Political authority must be accountable, of course, and badly exercised power deserves challenge. But democracies now function in an era in which the challenge to them is constant. Politics and government will be continually turbulent, but less able to deliver effectively …”


“The political turbulence social media has fueled takes many different forms. In the United States, it has enabled the rise of independent, free-agent politicians, whose party’s leaders cannot corral to generate a unified party agenda.

The internet has also spawned the rise of small donors, one effect of which is to fuel the extremes of the parties. In the US, social media has enabled the emergence of free agent politicians who can find national audiences and raise vast amounts of money through small donations, even in their first years in office …

In the US, starting with the Republican capture of the Senate in 1980, not since the Civil War, have we had such an extended period in which a party’s control of the government has been up for grabs in nearly every election.

We are now governed by ‘insecure majorities.’ Voters continually turn on the party in power. This constant churn in our politics makes ‘the perpetual campaign’ …

In 2016, an outsider — independent Bernie Sanders — nearly captured the Democratic Party’s presidential nomination, while another outsider — Donald Trump — did win the Republican nomination.

The faction-driven conflicts inside the parties are playing out now in the primary elections [before the general elections in November]. During the primaries, some Congress members are seeking to defeat their own party’s nominees who wanted to replace them in the Congress …

Public polls showed that the Americans believe that the two major parties (the Democratic and the Republican) are doing an inadequate job. Not surprising, then, half the country now identifies as independents, the highest share in history …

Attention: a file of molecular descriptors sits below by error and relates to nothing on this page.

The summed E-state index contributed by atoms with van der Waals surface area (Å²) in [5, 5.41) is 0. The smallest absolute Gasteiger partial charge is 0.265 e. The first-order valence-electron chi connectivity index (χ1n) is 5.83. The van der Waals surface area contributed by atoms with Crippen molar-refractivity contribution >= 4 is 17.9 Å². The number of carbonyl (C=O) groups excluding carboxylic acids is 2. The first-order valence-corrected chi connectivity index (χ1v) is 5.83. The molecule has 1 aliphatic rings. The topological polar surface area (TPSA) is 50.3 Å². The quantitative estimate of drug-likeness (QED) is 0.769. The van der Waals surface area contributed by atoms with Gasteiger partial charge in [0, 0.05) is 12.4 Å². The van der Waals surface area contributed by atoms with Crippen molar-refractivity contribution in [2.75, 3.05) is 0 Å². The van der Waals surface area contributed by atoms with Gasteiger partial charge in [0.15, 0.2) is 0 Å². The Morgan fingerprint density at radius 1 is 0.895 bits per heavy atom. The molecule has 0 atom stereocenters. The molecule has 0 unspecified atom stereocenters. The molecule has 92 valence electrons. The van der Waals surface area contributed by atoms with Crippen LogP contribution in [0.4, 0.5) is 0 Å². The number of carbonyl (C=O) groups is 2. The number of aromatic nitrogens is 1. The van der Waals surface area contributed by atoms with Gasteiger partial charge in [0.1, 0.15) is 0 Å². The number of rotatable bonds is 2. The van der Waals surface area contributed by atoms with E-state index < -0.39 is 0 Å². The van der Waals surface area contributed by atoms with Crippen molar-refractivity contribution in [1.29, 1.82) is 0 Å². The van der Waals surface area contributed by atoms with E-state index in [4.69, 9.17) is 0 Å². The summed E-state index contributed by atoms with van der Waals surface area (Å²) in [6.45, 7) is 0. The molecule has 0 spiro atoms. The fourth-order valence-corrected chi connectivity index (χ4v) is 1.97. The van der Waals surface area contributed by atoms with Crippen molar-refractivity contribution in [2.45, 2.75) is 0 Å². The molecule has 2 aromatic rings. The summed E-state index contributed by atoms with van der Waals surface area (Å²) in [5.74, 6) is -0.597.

Last year, a Gallup poll showed that 62 percent of Americans said a third party is needed …”


“Recent Colombia’s presidential elections tell a similar tale of churning democratic disaffection.

But in a more puzzling context, the two traditionally dominant parties, the Liberals and the Conservatives, collapsed. The incumbent president, Iván Duque, a moderate conservative, was generally accepted, but his term had to end.

In his four years in office, Duque oversaw a record of policy success unmatched in recent South American history:

First, the economy expanded at an annual 9 percent in the first quarter of this year.

Second, the massive influx of almost two million refugees from nearby collapsing Venezuela didn't bring down the government …

But, despite this, Duque left office with an approval rating of only 20 percent.  Faced with budget struggles because of the Coronavirus, he had proposed raising taxes, and triggered a months-long street protest. Even after Duque rescinded the proposal, the protests turned into an expression of general anti-government rage.

At least 60 people were killed, many at the hands of the police …

As in other democracies recently, voters turned against the political class as a whole. Anti-establishment politicians trounced the Liberals and Conservatives, and neither party managed to get a candidate into the second and final round of the presidential elections.

Instead, one of the two final candidates was an independent populist and real estate mogul who was not widely known before the election and didn’t hold public rallies; his success in making it to the second round was credited in significant part to his substantial social media following, including on Tik Tok.  

The other candidate, Gustavo Petro, who became president, was a former guerrilla fighter who promised to change Colombia to a socialist economy …